Wednesday 21 August 2019

Scope for Irish firms in evolving US aviation

'Meanwhile, the burgeoning commercial space industry is opening entire market segments, as smaller companies can start to contribute to the future of aerospace, space and satellite technologies.' Stock photo: Getty
'Meanwhile, the burgeoning commercial space industry is opening entire market segments, as smaller companies can start to contribute to the future of aerospace, space and satellite technologies.' Stock photo: Getty

Timothy Sinnott

The aerospace and aviation industry's rising adoption of new technologies is impacting all stages of design, manufacturing, operation, maintenance and overhaul. As the market adjusts, the demand for new and innovative suppliers is growing and creating new opportunities for Irish companies.

These new technologies are enabling changes in project management, production demand and fleet maintenance across all aspects of the industry. Additive manufacturing and more custom precision engineering capabilities are allowing longer-term support for existing fleets, as custom parts are more readily available from suppliers.

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Meanwhile, the burgeoning commercial space industry is opening entire market segments, as smaller companies can start to contribute to the future of aerospace, space and satellite technologies. Innovative composite materials are being used both to replace old components and in new designs of lighter-than-ever parts.

Demand for new technologies is adding pressure on suppliers and maintenance operations to stay up-to-date with changing business needs while maintaining competitive positioning.

Major industry disruptions, such as the grounding of the Boeing 737 Max fleet, place additional stress on supply chains, as long-term project schedules and fleet strategies are forced to adjust to unexpectedly uncertain production targets.

Irish companies can help to solve these challenges by delivering world-class part designs, manufacturing, custom engineering services, and innovative technology solutions to both new and old segments of the industry.

As the industry continues to adopt new technologies, the need for flexible, highly technical and diverse suppliers will grow. Thanks to one of the best technical workforces in the world, combined with a history of excellence in the aerospace and aviation field, Irish companies are well-positioned to benefit from these trends.

With the US aerospace market one of the largest in the world, Irish firms should be focused with intent when they look to expand into it.

The industry moves slowly and is built on establishing long-term relationships and supplier trust. Choosing the right region and set of customers to establish expansion around is critical to finding early and scalable success.

Irish companies should focus on their best offerings and prioritise the capabilities that set them apart from their competition. Being present in the region, attending industry events, and building network connections are the best steps to developing sustainable success.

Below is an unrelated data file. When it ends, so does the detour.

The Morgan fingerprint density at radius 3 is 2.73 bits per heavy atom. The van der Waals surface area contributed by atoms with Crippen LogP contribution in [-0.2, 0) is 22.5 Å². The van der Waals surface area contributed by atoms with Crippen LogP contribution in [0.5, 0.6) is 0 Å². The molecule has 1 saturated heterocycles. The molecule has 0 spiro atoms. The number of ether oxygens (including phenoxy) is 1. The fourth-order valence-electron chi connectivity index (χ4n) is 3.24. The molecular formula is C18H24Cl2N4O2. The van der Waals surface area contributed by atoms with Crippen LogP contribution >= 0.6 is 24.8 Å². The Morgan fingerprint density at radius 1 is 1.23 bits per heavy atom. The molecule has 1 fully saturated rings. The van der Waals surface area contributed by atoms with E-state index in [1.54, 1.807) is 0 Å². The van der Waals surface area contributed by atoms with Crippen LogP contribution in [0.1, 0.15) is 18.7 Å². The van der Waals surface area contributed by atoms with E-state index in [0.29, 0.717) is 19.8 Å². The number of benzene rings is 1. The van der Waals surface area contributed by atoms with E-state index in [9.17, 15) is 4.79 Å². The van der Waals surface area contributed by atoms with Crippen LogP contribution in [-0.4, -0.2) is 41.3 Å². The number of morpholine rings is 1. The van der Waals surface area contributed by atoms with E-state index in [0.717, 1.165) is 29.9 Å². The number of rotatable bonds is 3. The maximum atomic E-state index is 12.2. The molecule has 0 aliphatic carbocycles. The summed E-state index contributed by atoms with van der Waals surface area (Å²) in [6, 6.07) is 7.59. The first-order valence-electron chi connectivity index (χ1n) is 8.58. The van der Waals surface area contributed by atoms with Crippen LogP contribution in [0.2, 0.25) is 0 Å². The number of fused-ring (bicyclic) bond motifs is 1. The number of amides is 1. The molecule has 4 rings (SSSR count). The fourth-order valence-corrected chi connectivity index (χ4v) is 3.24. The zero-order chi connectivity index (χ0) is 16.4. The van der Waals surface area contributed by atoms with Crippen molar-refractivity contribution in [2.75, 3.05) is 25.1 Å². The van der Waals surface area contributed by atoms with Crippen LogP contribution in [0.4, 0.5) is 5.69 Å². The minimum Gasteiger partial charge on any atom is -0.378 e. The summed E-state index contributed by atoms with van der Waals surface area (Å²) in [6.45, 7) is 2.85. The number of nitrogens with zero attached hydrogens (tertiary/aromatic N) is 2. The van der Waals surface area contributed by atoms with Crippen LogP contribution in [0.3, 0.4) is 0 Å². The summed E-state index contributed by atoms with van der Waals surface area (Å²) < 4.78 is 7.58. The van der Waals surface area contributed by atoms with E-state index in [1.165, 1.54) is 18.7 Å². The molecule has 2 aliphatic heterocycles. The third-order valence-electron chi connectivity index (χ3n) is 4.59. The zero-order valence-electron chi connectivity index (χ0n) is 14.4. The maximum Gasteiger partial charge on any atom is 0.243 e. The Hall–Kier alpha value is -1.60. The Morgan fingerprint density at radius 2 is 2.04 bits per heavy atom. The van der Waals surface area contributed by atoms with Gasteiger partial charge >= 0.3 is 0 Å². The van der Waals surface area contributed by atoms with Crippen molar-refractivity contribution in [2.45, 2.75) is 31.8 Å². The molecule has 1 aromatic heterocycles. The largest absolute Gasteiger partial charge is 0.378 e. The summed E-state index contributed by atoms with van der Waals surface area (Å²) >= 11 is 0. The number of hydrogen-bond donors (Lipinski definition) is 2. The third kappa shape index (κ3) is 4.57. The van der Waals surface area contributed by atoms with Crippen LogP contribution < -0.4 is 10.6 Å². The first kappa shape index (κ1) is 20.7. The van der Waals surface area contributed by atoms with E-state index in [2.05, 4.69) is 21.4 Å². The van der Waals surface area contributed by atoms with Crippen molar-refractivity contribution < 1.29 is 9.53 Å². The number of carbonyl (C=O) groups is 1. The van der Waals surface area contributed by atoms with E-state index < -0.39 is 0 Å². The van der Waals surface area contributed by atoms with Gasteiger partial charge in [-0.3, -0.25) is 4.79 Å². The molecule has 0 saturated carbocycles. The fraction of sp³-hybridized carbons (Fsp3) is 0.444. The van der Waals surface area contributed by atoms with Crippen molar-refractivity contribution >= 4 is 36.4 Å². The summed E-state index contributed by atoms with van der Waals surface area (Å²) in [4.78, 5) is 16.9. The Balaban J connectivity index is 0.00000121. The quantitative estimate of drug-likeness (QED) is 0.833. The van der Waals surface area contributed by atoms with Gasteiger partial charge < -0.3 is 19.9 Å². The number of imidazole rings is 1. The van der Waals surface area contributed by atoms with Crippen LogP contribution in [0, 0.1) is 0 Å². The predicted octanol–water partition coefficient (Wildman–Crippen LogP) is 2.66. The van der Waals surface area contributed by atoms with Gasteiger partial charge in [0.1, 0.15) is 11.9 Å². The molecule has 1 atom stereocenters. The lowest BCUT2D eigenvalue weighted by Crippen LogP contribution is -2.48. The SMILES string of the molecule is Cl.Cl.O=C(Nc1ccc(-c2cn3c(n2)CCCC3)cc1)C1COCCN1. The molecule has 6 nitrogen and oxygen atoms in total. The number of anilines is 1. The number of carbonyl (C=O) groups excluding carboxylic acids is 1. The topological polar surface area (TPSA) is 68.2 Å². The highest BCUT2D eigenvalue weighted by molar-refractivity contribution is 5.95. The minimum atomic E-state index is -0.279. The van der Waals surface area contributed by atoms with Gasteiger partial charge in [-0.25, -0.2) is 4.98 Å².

One such event is MRO Americas, a trade show hosted by the Aviation Week publishers. The event gives companies the opportunity to meet, exhibit alongside, and form relationships with firms from all sectors of the industry.

The chance to directly meet in-market with individual customers from all levels and groups of their organisations helps to form lasting relationships, and can be critical in closing new business.

For the right companies, these industry events help establish recognition, build reputation, and expand engagement in their respective areas of expertise.

Enterprise Ireland has had an individual presence at MRO for many years but has joined with exhibiting clients for the past two years. The presence grew from six to eight Irish companies between 2018 and 2019.

Irish companies that attended this year included: Aerospace Software Developments, which provides RFID tracking solutions for aviation; Airtel ATN, a provider of mobile ramp testers for aeronautical data link communication systems; ATA Tools, a global supplier of tungsten carbide burs and abrasives; Eirtech Aviation Services, the specialist aviation services company; and JB Roche, which manufactures advanced inflatable shelters.

Also attending was Shannon International Aviation Services Centre, tasked with building on the established aerospace and aviation cluster in Shannon; and T&T Precision, which specialises in the manufacture of precision machined components; and TEAM Accessories, the MRO service provider.

The opportunity to present the full range of Irish capabilities within a larger area has helped companies we support to stand out at this very large trade show. While that enhanced their individual recognition, it also helped to reinforce the capability and world-class technologies coming from the whole of Ireland.

Timothy Sinnott is senior vice-president of industrial technologies based at Enterprise Ireland's office in Austin, Texas

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